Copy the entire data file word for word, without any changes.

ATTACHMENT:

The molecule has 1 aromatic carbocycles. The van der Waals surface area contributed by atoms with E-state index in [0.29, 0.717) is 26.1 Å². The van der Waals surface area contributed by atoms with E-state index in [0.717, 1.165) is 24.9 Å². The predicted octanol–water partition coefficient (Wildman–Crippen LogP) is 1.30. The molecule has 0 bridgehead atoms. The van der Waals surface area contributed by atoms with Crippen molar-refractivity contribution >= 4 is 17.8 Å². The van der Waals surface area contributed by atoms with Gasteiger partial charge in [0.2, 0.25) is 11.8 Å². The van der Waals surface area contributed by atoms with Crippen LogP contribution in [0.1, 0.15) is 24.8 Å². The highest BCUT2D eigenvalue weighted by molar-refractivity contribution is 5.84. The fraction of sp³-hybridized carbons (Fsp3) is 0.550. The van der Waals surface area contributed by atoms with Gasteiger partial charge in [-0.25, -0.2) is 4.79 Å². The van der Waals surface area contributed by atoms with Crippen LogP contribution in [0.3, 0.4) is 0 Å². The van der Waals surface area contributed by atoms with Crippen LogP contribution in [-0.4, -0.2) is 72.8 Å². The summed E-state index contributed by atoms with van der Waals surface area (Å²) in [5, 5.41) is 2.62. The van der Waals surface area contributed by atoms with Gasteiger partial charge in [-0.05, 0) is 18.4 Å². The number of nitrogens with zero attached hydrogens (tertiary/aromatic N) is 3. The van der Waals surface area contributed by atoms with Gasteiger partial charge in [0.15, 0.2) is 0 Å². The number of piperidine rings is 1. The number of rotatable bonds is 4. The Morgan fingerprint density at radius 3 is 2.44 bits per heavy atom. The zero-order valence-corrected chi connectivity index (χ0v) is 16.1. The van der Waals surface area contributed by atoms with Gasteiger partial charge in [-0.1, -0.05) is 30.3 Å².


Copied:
The molecule has 1 aromatic carbocycles. The van der Waals surface area contributed by atoms with E-state index in [0.29, 0.717) is 26.1 Å². The van der Waals surface area contributed by atoms with E-state index in [0.717, 1.165) is 24.9 Å². The predicted octanol–water partition coefficient (Wildman–Crippen LogP) is 1.30. The molecule has 0 bridgehead atoms. The van der Waals surface area contributed by atoms with Crippen molar-refractivity contribution >= 4 is 17.8 Å². The van der Waals surface area contributed by atoms with Gasteiger partial charge in [0.2, 0.25) is 11.8 Å². The van der Waals surface area contributed by atoms with Crippen LogP contribution in [0.1, 0.15) is 24.8 Å². The highest BCUT2D eigenvalue weighted by molar-refractivity contribution is 5.84. The fraction of sp³-hybridized carbons (Fsp3) is 0.550. The van der Waals surface area contributed by atoms with Gasteiger partial charge in [-0.25, -0.2) is 4.79 Å². The van der Waals surface area contributed by atoms with Crippen LogP contribution in [0.3, 0.4) is 0 Å². The van der Waals surface area contributed by atoms with Crippen LogP contribution in [-0.4, -0.2) is 72.8 Å². The summed E-state index contributed by atoms with van der Waals surface area (Å²) in [5, 5.41) is 2.62. The van der Waals surface area contributed by atoms with Gasteiger partial charge in [-0.05, 0) is 18.4 Å². The number of nitrogens with zero attached hydrogens (tertiary/aromatic N) is 3. The van der Waals surface area contributed by atoms with Gasteiger partial charge in [0.15, 0.2) is 0 Å². The number of piperidine rings is 1. The number of rotatable bonds is 4. The Morgan fingerprint density at radius 3 is 2.44 bits per heavy atom. The zero-order valence-corrected chi connectivity index (χ0v) is 16.1. The van der Waals surface area contributed by atoms with Gasteiger partial charge in [-0.1, -0.05) is 30.3 Å².